I used to get this impression from Rammstein's 'Heirate Mich'. Normally when I listen to music, it sounds like the vocals are ontop of the music (if that makes sense). With that song though, it sounded like part of the music was ontop of the vocals instead. I kinda liked the effect, even though it didn't last.

More recently, I seem to have encountered this effect in the songs of a short-lived metal group called 'wraith'.

Is this just my perception playing tricks on me, or is this a real phenomenon with a name?

  • Are those vocals ever sung without the background music?
    – Dekkadeci
    Commented Nov 9, 2019 at 14:01
  • What do you mean by "on top of": 'louder than' or 'at a higher pitch than'? I'm hearing what Laurence is hearing. Commented Nov 9, 2019 at 22:12

2 Answers 2


I think the terms you want to use are track or channel, level, balance, and mix.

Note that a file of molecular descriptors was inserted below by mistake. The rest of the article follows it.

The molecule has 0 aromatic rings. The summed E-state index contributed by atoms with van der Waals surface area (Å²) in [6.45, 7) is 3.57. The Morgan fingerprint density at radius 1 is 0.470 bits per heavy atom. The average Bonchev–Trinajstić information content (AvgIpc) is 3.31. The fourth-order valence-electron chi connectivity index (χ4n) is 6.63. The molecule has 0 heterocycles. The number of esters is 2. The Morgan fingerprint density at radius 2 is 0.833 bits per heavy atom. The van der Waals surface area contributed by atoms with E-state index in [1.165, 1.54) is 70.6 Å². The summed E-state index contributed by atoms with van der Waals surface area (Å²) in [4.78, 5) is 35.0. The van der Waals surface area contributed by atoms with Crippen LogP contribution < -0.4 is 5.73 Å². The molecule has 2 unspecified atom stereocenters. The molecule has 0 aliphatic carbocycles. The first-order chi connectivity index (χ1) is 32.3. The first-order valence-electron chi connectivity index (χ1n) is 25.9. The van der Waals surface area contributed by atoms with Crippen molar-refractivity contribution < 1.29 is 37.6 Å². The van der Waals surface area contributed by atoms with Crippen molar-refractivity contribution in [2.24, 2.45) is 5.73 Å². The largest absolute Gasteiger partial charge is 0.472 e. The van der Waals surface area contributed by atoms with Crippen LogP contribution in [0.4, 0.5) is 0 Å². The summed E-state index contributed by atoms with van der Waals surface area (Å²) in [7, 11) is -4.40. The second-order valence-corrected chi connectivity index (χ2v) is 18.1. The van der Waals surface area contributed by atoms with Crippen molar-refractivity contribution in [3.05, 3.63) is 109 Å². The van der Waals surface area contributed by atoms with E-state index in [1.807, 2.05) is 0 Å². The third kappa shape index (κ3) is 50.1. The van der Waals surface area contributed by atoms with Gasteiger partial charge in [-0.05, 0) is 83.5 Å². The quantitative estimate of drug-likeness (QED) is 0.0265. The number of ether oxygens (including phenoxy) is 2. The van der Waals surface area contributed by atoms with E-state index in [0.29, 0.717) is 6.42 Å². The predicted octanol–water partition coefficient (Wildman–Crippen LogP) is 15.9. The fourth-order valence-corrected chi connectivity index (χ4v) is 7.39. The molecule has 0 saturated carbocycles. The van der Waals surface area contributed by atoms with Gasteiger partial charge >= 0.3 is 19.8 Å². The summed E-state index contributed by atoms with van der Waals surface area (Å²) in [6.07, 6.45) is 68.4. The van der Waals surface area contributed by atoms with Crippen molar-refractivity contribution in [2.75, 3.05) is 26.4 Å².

In a recording you can have multiple tracks for instruments. In live performance they are called channels. Well, I suppose you have channels for both recordings and live - it's just the electronic path - the track would be the channel's data recorded to some media.

The track/channel's volume can then be controlled to set its level.

The relative levels between tracks is called balance.

The balance of levels is set for the final mix.

You could then say the vocal level is low in the mix. If you thought it was too low, you could then say the balance isn't right, etc. etc.

I don't know of a special term for putting the vocal level a bit low in the mix.


I'm hearing a low-pitched singer with some higher notes in the instruments. A very common orchestration technique - else the violin players need not show up for any opera featuring a bass singer!

No particular name for this I think, except describing it in plain English.

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